Michael Vick, quarterback extraordinaire, has paid his debt to society. After serving 20 months in prison for dastardly crimes, the world of sports, and the media, were eager to forgive and welcome the phenom back into the football field, compliments of the Philadelphia Eagles who offered a contract worth multi-millions of dollars. What ex-con could expect so much?

For six years, Vick had operated an illegal dogfight business in Virginia which involved abuse, torture and execution of underperforming animals, not to mention the presence of drugs and the employment of illicit gambling. On top of that, Vick had denied all the allegations about his ugly business venture until evidence mounted with three of his comrades agreeing to testify against him. For Vick, it was the stain on the blue dress.

Should he perform on the field as expected, he may one day be heralded as a public icon, revered by millions of fans and voted into the Football hall of Fame. He stands as a role model for the young. Who cares about his crimes? He’s Michael Vick.

Some folks don’t want to hear about reality. What he presided over was cruel and gruesome. Man’s best friends are pitted against each other in a small enclosure as the blood lusters cheer on in glee making their bets. Vicious fights can last an hour as pit bulls inflict horrible injury upon one another, cracking bones, squealing, bleeding and ripping flesh. Some breeders cut off their ears so that rivals cannot bite onto them. Teeth are filed to make them sharper. Often, they are pumped with steroids. All this for the joy of watching innocent warm-blooded animals mutilate each other to tortuous deaths.

Two of the government’s witnesses claim that Vick not only gambled, but was personally involved in the brutal killing of at least eight dogs by hanging, drowning and electrocution because they didn’t perform. Nice guy.

Seems to me there’s an overdose hypocrisy here. Sports writers who lionize Vick have, for thirty years, turned up their noses at another sports figure whose Herculean feats far outshine the young Philadelphia quarterback.

Compare this. Pete Rose is the most prolific hitter in the history of Major League Baseball. He holds a host of individual records, some of which may never be broken, including most games played and most hits. His National League record of 44 consecutive games with a hit, is still unbroken. He was voted as an all-star 17 times, one MVP award, and three World Series Rings. Thought he’s one of the most electrifying players in the history of any sport, Rose has been permanently denied enshrinement into the Hall of Fame by many of those same sports writers.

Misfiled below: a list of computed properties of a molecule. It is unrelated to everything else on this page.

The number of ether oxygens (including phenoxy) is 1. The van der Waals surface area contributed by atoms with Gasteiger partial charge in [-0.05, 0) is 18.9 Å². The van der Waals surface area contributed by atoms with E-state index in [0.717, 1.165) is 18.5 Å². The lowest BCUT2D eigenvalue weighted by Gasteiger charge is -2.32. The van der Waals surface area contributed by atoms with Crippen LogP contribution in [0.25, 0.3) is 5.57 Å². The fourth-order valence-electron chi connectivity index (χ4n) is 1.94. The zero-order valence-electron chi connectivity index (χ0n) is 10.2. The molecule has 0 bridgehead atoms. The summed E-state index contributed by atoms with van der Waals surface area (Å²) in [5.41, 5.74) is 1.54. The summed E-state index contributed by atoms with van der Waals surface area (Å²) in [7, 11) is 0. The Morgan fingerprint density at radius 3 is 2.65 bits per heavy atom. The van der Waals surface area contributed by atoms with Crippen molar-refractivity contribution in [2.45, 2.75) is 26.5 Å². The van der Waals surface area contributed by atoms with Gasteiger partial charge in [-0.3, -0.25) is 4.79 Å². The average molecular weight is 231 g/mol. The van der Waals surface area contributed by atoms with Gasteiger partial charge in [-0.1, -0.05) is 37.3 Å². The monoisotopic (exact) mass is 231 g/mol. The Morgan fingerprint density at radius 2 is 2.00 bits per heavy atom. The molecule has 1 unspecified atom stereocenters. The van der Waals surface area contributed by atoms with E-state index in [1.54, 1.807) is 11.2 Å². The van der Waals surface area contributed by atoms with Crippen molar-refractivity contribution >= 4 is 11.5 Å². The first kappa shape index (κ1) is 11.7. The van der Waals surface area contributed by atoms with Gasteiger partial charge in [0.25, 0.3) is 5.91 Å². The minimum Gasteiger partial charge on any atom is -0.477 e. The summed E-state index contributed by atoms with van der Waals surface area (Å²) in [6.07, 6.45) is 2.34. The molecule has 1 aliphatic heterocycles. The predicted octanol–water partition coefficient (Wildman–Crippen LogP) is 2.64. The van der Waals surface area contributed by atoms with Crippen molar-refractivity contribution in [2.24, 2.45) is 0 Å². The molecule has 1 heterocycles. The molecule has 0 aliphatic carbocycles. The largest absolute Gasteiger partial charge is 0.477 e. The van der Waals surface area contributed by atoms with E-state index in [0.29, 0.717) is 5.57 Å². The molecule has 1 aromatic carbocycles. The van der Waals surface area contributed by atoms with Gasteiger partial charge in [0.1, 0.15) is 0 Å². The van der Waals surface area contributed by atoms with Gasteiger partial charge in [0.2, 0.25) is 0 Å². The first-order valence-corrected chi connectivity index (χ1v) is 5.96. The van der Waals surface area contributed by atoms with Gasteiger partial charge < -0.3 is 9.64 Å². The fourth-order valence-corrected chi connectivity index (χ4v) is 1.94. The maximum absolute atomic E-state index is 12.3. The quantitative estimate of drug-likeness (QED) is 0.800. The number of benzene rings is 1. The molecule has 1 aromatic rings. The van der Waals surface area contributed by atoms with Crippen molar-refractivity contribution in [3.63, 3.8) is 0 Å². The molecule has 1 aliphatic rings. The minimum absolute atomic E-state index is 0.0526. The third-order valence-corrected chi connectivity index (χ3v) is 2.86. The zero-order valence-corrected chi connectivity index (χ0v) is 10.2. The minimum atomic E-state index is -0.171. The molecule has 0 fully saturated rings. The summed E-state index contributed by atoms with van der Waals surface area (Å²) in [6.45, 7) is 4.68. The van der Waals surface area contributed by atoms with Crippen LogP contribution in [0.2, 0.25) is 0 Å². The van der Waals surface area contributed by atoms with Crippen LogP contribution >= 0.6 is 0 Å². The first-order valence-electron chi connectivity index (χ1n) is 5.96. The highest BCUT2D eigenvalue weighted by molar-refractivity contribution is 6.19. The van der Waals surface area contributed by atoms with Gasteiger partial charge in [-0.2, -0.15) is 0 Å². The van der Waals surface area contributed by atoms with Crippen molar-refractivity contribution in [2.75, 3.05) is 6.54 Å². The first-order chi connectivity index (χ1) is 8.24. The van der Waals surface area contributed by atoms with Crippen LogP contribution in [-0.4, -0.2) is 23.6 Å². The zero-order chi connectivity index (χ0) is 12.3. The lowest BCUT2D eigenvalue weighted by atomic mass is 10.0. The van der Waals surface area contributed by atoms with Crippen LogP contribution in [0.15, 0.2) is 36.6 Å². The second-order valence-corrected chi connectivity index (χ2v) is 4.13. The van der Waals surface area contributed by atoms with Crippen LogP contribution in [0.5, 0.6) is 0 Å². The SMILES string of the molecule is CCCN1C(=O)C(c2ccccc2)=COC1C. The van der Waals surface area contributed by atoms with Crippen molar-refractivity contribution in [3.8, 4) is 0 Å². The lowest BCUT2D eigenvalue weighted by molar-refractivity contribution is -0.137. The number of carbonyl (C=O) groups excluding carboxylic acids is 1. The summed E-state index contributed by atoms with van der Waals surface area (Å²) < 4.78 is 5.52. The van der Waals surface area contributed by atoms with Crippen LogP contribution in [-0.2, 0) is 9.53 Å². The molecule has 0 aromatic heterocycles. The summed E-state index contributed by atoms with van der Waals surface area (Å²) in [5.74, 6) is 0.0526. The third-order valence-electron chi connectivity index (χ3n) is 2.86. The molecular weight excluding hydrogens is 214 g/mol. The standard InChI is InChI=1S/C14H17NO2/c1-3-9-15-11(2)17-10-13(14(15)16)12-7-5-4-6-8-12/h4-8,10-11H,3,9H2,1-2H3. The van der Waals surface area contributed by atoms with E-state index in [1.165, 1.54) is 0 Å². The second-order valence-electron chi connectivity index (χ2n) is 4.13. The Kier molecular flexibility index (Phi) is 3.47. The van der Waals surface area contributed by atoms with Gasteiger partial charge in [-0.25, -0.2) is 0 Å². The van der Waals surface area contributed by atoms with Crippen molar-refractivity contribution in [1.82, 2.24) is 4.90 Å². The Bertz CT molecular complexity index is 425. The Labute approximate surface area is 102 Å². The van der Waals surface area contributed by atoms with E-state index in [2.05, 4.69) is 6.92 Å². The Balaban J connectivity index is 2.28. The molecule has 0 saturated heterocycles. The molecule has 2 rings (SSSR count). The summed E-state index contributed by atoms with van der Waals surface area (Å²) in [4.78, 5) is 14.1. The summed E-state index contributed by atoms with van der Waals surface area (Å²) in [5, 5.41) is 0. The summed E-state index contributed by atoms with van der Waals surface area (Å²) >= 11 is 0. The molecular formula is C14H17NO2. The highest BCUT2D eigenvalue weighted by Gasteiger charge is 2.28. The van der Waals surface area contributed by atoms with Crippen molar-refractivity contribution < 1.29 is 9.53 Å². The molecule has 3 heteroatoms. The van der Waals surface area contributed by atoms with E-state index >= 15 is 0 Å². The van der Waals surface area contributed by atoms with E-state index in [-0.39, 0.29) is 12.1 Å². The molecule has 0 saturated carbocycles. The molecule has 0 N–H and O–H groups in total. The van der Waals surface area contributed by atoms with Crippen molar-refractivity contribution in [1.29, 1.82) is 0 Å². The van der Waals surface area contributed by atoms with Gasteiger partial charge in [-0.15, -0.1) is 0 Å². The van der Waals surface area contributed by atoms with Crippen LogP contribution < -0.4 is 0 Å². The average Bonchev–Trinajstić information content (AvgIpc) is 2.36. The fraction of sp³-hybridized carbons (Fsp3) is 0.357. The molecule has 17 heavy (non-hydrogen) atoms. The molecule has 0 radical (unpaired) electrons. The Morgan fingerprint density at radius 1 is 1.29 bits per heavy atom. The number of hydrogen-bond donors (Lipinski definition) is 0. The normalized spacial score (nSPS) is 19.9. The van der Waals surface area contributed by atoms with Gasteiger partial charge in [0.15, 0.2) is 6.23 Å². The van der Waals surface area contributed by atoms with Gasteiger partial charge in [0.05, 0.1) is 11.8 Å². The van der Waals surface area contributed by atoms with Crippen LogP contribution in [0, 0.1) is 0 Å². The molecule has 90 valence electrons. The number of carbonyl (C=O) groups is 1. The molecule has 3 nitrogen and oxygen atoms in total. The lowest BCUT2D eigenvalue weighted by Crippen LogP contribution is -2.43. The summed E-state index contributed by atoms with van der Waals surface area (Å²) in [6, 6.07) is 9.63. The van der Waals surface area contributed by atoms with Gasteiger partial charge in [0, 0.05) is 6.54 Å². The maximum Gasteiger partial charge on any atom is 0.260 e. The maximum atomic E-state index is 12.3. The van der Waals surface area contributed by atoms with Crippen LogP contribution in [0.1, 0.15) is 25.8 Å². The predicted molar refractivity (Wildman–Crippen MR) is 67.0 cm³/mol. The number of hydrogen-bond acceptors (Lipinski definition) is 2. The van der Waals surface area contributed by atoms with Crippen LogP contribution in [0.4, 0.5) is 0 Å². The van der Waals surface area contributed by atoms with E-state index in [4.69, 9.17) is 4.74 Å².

Why? During his time as a manager, Pete Rose gambled on baseball. A crime, to be sure. While evidence wasn’t enough to convict him of illegal gambling, authorities managed to indict him for tax evasion in 1990, for which he served a five month prison sentence. Afterwards, no multi-million dollar contracts awaited him, no hoards of fans, only a few autograph sessions and a couple books that didn’t sell very well.

His crimes were a far cry from the violent, blood-thirsty practice of dog killing for the joy of gambling. Pete Rose killed no one, not even a dog. His crime was a product of gambling addiction, for which people in America are treated by the thousands every day.

Yet, he is banned from baseball for life, by sports writers. Compare that, to the love and forgiveness bestowed upon Michael Vick.

The Cooperstown museum is known as the Hall of Fame, not the Hall of Morality. Rose stands beside such names as Ruth, Aaron, Mantle, and Mays as the most famous of the famous ball players in history, and thus it is time he be enshrined into the sacred temple of his sport. That is doable, by the sports writers of America. If they don’t, they should check out their own manuscripts which drooled over the young quarterback despite his acts of animal torture, for fun and money. They might change their mind.

There’s also another reality. Rose didn’t have the right supporters going to bat for him (so to speak) in his corner. From day one, Michael Vick had the backing of an organization called: NAACP.

I guess that does make a difference.